A last will and testament is a legal document that serves as a formal administration agreement covering many aspects of the affairs of an estate. In any stte, the procedure for making and executing a last will and testament is called “testamentary probate.” Traditional probate can sometimes take years to end; therefore, probate is often needed to close the estate. Probate is needed to end all estates, although having a last will and testament can expedite the process and minimize difficulties.
Traditional probate law requires that a probate court to appoint an administrator to handle the affairs of an estate. This individual, also known as a “successor trustee,” is selected by the probate court after the death of the deceased owner. Once appointed, the administrator is responsible for collecting the deceased owner’s debts, distributing his or her assets, and distributing the remaining assets to the heirs. There are two types of administrator: a public official, such as a bankruptcy judge or a public accountant, and an individual. Private individuals cannot serve as probate trustees.
Traditional probate law also required that any minor children of the deceased be distributed according to their parents’ Will. Depending on the complexity of the probate process, a probate court may order other individuals to administer the estate or retain an estate planner to do this task. If no one else wishes to serve as a beneficiary, the probate court may appoint an individual to administer the estates. If not, then probate court will appoint a guardian for the minor children. This person may not have the same rights and responsibilities as other adults.
An estate planner is someone who assists in the probate process, assisting the individual and the court in making decisions about the property and financial assets of the decedent. The probate process begins with the filing of a petition. This application must be signed by the decedent, stating that he or she does not understand the legal terminology, which requires the assistance of a lawyer. The forms are simple, requiring information about the decedent’s residential status, date of birth, age, length of marriage, date of death, Social Security number, dependent list, and any other items that are specific to the decedent’s estate. Upon signing the petition, the person applying for probate must provide the requisite documentation within a short time. The probate process actually begins after the submission of this form.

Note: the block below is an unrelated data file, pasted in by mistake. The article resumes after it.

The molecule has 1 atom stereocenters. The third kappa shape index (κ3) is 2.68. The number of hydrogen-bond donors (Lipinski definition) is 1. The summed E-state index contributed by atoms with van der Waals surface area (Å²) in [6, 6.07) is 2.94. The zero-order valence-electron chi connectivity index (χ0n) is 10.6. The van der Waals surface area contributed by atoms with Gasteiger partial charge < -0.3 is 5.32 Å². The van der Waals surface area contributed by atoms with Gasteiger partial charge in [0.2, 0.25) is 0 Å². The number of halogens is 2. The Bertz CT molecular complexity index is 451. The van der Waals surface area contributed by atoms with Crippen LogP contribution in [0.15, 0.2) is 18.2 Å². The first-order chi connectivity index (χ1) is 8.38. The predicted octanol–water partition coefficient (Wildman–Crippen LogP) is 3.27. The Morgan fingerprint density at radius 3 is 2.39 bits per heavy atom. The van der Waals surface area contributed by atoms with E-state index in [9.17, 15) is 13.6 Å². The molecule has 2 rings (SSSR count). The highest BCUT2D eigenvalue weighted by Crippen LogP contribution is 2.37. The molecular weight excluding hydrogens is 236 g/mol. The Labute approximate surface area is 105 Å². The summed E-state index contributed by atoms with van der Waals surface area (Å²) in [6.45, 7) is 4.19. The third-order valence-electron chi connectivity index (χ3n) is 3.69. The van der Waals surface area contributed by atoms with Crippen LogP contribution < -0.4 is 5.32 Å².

Once the application forms are received by the probate court, if there are no objections, the applicant can state in writing that he or she does not understand the legal terminology required for probate, and request an appointed executor. If the individual has more than one heir, then two appointed executors are required by law. From this point forward, the executor serves as the person who will administer the decedent’s estate, which includes performing all obligations concerning the property and financial assets. The appointed executor must file a final IRS tax return, also filed by the executor himself or herself. To learn more about this, visit www.georgiaprobateattorneys.net.
All remaining debts are now transferred to the appointed trust, which holds all property interests until the debt itself has been paid in full. This ensures that the heirs retain their original legal title to the home, plus the additional intangible property (such as title insurance) interest. Also, as long as the trust maintains its debt position, the probate court does not need to make any further orders regarding debts and other debt